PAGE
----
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The NBA Lockout Just Got Real

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On Tuesday the NBA announced that they will file two lawsuits to prevent the players' association from decertifying, and after a quiet month of July, the NBA Lockout has already gotten considerably more heated in August. Plus: David Stern's salary, insane tales from the SEC, remembering Randy Moss, and Vince Carter. Talking Points is a series that highlights some of the best stories in sports (and elsewhere). Read the archives here.

The NBA's been in the midst of a lockout for more than a month now, which is to say we've been floating along, enjoying the calm before the storm. Players joking explaining the lockout on Twitter (in between planking), fans throwing around crazy ideas, All-Star games around the world, Carmelo Anthony posing with Pandas, and so on. In a strange way, lockout life has been sort of fun.

On Tuesday, though, David Stern reminded everyone what a lockout really entails. A day after an unproductive meeting with the Players' Association, Stern and the league office blindsided players and media by filing an aggressive lawsuit to fight the union's decertification efforts.

As the league's statement reads, "the NBA filed two claims today against the National Basketball Players Association: an unfair labor practice chargebefore the National Labor Relations Board, and a lawsuit in federal district court in New York. The unfair labor practice charge asserts that the Players Association has failed to bargain in good faith by virtue of its unlawful threats to commence a sham "decertification" and an antitrust lawsuit challenging the NBA’s lockout."

Blah blah blah blah blah blah blah blah blah blah. Right?

We've been through this posturing with the NFL.

The difference now, though, is how the fight's being fought. With the NFL, it was the players who caught the owners off-guard over and over again. They zigged when the owners zagged, and throughout the lockout process, the players were a much stiffer opponent than they owners ever expected. As fans, it's impossible to see what's happening in the NBA without comparing it to the NFL. And if you're looking to make that comparison... The NBA's pretty much the complete opposite.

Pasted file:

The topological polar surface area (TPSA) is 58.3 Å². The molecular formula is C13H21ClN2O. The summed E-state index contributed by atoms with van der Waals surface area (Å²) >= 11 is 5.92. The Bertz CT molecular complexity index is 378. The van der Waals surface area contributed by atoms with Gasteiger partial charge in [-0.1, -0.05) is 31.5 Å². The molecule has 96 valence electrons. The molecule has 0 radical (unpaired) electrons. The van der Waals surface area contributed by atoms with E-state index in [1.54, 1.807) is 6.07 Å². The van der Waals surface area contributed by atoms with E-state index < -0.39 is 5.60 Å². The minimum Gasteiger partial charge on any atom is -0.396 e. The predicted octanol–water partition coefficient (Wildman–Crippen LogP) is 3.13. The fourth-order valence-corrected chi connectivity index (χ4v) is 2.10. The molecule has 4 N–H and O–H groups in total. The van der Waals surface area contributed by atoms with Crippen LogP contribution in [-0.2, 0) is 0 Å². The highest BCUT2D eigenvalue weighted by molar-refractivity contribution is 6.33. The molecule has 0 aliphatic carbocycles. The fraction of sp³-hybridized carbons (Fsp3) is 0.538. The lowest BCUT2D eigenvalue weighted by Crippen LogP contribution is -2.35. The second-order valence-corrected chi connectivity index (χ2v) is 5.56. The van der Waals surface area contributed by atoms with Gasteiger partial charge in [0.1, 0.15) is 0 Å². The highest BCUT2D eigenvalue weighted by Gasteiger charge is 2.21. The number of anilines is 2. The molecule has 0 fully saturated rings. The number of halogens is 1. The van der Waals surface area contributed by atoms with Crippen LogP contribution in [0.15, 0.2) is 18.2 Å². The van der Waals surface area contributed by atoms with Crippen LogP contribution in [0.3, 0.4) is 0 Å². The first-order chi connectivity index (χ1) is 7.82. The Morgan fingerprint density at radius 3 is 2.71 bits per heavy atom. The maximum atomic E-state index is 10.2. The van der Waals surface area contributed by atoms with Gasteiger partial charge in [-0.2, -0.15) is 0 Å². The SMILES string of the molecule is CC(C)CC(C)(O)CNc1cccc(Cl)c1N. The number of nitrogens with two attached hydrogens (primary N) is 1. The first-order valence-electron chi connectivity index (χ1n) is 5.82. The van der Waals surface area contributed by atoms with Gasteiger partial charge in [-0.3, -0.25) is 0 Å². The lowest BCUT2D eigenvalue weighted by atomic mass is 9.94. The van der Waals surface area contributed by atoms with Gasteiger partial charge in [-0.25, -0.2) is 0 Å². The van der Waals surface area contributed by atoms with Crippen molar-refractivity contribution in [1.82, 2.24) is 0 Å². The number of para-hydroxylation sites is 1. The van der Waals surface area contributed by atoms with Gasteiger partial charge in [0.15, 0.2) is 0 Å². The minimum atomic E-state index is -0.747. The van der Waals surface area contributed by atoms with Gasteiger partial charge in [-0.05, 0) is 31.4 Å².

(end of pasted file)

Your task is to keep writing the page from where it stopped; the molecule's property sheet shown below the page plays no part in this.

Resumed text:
Here, it's the league dictating the action, not the players. Instead of the players threatening to decertify, it's the league threatening that if the players decertify, "all existing player contracts would become void and unenforceable." Stern and the owners are on the offensive.

Compounding matters, NBA players don't have the same leverage NFL players had--a number of NBA teams are losing money every year, and calling the owners' bluff may not turn out as well. Which isn't to say that Tuesday's news changes anything, really. Decertification didn't save the NFL players, and it probably wouldn't be a miracle for basketball, either.

Instead, Tuesday's lawsuits just add a jolt of adrenalin to the proceedings from here on out. Clearly, David Stern is prepared to play for keeps in all this, and while the first month may have been quiet, Tuesday's lawsuit hints at what's to come. An all-out war, basically.

After an afternoon of unremarkable meetings on Monday, the players were caught completely off guard on Tuesday, but it sets a clear tone for the future. It's sort of perfect that it comes a day after Stern lamented the lack of good faith, because there's nothing less cooperative than blindsiding your negotiating partners with a lawsuit.

There's no "good faith" in war, and if you're looking to understand what the lawsuit could mean for the rest of the lockout, think of it as a warning shot. And the warning was simple: "If we're headed for war, the NBA's going to use every weapon at its disposal."

Indeed, the honeymoon in July was fun, but in August it's clear: The NBA will do everything in its power to crush the players association, and now it's up to the players to strike back.

And just like that, this finally feels like a lockout.

With that, let's get into another edition Talking Points...


One Weapon For NBA Players? Adrian Wojnarowski. Woj has been on the David Stern warpath for more than a year, but the lockout's infused his writing with more bile than ever. To wit:

When the NBA goes silent for a full year following a most wildly successful season, Stern will deserve full blame for the sport’s shutdown. ... He has the greatest job in sports, and someday soon he’ll be the highest-paid player in the NBA. Stern doesn’t need to push his owners on revenue sharing – the most viable solution for long-term league solvency – when it’s so much easier to go after the players and shut the sport down. He’s taking the easy way out, but it’s understandable considering the staggering salary these owners pay him.